The National Farmers’ Union of Scotland (NFUS) has called for the Land Reform (Scotland) Bill to deliver balance between the rights of tenants and landlords in Scotland.

The bill is currently at Stage 1 in the parliamentary process, and the union joined other stakeholders today (Tuesday, June 25) to give evidence to the Net Zero, Energy and Transport (NZET) committee on Part 2 of the bill.

Part 2 of the bill relates to the leasing of land and the provision of agricultural tenancies.

NFUS will give separate evidence at a later date on Part 1 of the Land Reform (Scotland) Bill, which relates to large land holdings: management and transfer of ownership.

In her evidence, NFUS head of policy Gemma Cooper stressed the need for balance between the rights of landlords and tenants and urged Scottish government not to implement provisions that could introduce more complexity to the issue.

NFUS also highlighted the need to consider the availability of land for future letting by the next generation of Scottish farmers.

Scottish tenanted sector

Speaking after the evidence session, Cooper said NFUS believes in a “healthy and vibrant” tenanted sector in Scotland.

“A key point for NFU Scotland is that let land is a vital entry point for the next generation of farmers but the amount of it available to those who want to get a start in our industry continues to decline. That must be tackled.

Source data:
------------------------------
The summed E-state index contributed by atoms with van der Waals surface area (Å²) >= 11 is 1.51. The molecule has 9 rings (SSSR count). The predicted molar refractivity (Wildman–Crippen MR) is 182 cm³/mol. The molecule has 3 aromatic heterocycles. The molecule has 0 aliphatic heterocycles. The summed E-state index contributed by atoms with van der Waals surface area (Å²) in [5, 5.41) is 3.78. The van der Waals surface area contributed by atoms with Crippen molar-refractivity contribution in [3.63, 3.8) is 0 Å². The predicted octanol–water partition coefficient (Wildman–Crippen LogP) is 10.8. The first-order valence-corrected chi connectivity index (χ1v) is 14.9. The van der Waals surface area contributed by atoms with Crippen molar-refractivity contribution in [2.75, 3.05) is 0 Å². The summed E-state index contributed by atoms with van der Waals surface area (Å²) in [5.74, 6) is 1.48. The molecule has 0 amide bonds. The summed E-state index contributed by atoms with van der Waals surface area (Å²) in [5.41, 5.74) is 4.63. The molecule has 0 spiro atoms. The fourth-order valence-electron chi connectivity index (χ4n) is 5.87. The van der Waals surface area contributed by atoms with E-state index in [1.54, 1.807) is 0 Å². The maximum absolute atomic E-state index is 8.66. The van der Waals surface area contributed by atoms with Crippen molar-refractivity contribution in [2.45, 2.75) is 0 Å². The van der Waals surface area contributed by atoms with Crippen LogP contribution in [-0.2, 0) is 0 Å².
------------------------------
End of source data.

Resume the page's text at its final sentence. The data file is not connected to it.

“Much of the bill is focussed on addressing issues around secure tenancies and this is an important step forward for tenants and landlords involved in these types of agreement.

“We also took the opportunity to express concern that some of the proposals, as drafted, do not have the correct balance or clarity.”

Cooper said the union believes that workable solutions can be achieved if the Scottish government works with stakeholders such as NFUS through the Tenant Farming Advisory Forum (TFAF).

“The right balance on provisions such as this will be critical to ensure that let land is available in the future.”